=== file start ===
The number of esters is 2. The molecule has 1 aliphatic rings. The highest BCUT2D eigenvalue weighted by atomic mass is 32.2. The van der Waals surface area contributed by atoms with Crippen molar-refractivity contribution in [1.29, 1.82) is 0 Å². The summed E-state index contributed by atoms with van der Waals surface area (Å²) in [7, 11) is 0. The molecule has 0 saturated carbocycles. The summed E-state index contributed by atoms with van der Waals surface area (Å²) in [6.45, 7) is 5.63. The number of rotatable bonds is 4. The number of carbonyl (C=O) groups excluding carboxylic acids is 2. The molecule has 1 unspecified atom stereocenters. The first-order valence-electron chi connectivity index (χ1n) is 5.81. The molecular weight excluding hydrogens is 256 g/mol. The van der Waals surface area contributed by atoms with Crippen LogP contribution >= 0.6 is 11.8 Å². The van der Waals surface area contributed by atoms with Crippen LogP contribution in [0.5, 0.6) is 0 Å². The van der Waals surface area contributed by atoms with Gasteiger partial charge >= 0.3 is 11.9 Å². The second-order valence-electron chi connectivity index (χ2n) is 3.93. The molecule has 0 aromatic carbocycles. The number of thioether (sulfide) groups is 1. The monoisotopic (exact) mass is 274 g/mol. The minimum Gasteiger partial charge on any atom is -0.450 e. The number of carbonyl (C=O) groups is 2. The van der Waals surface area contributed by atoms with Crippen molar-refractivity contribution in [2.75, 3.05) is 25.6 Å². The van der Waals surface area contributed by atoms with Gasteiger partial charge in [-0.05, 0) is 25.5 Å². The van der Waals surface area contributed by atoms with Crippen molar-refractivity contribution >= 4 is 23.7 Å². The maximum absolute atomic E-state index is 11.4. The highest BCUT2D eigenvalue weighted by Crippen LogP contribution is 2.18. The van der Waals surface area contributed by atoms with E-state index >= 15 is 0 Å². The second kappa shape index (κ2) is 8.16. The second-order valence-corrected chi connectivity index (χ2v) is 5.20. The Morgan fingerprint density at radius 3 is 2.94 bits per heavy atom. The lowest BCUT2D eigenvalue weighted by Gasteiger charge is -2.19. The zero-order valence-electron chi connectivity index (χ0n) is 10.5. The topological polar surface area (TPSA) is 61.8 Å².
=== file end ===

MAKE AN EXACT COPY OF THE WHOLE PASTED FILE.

The number of esters is 2. The molecule has 1 aliphatic rings. The highest BCUT2D eigenvalue weighted by atomic mass is 32.2. The van der Waals surface area contributed by atoms with Crippen molar-refractivity contribution in [1.29, 1.82) is 0 Å². The summed E-state index contributed by atoms with van der Waals surface area (Å²) in [7, 11) is 0. The molecule has 0 saturated carbocycles. The summed E-state index contributed by atoms with van der Waals surface area (Å²) in [6.45, 7) is 5.63. The number of rotatable bonds is 4. The number of carbonyl (C=O) groups excluding carboxylic acids is 2. The molecule has 1 unspecified atom stereocenters. The first-order valence-electron chi connectivity index (χ1n) is 5.81. The molecular weight excluding hydrogens is 256 g/mol. The van der Waals surface area contributed by atoms with Crippen LogP contribution >= 0.6 is 11.8 Å². The van der Waals surface area contributed by atoms with Crippen LogP contribution in [0.5, 0.6) is 0 Å². The van der Waals surface area contributed by atoms with Gasteiger partial charge >= 0.3 is 11.9 Å². The second-order valence-electron chi connectivity index (χ2n) is 3.93. The molecule has 0 aromatic carbocycles. The number of thioether (sulfide) groups is 1. The monoisotopic (exact) mass is 274 g/mol. The minimum Gasteiger partial charge on any atom is -0.450 e. The number of carbonyl (C=O) groups is 2. The van der Waals surface area contributed by atoms with Crippen molar-refractivity contribution in [2.75, 3.05) is 25.6 Å². The van der Waals surface area contributed by atoms with Gasteiger partial charge in [-0.05, 0) is 25.5 Å². The van der Waals surface area contributed by atoms with Crippen molar-refractivity contribution >= 4 is 23.7 Å². The maximum absolute atomic E-state index is 11.4. The highest BCUT2D eigenvalue weighted by Crippen LogP contribution is 2.18. The van der Waals surface area contributed by atoms with E-state index >= 15 is 0 Å². The second kappa shape index (κ2) is 8.16. The second-order valence-corrected chi connectivity index (χ2v) is 5.20. The Morgan fingerprint density at radius 3 is 2.94 bits per heavy atom. The lowest BCUT2D eigenvalue weighted by Gasteiger charge is -2.19. The zero-order valence-electron chi connectivity index (χ0n) is 10.5. The topological polar surface area (TPSA) is 61.8 Å².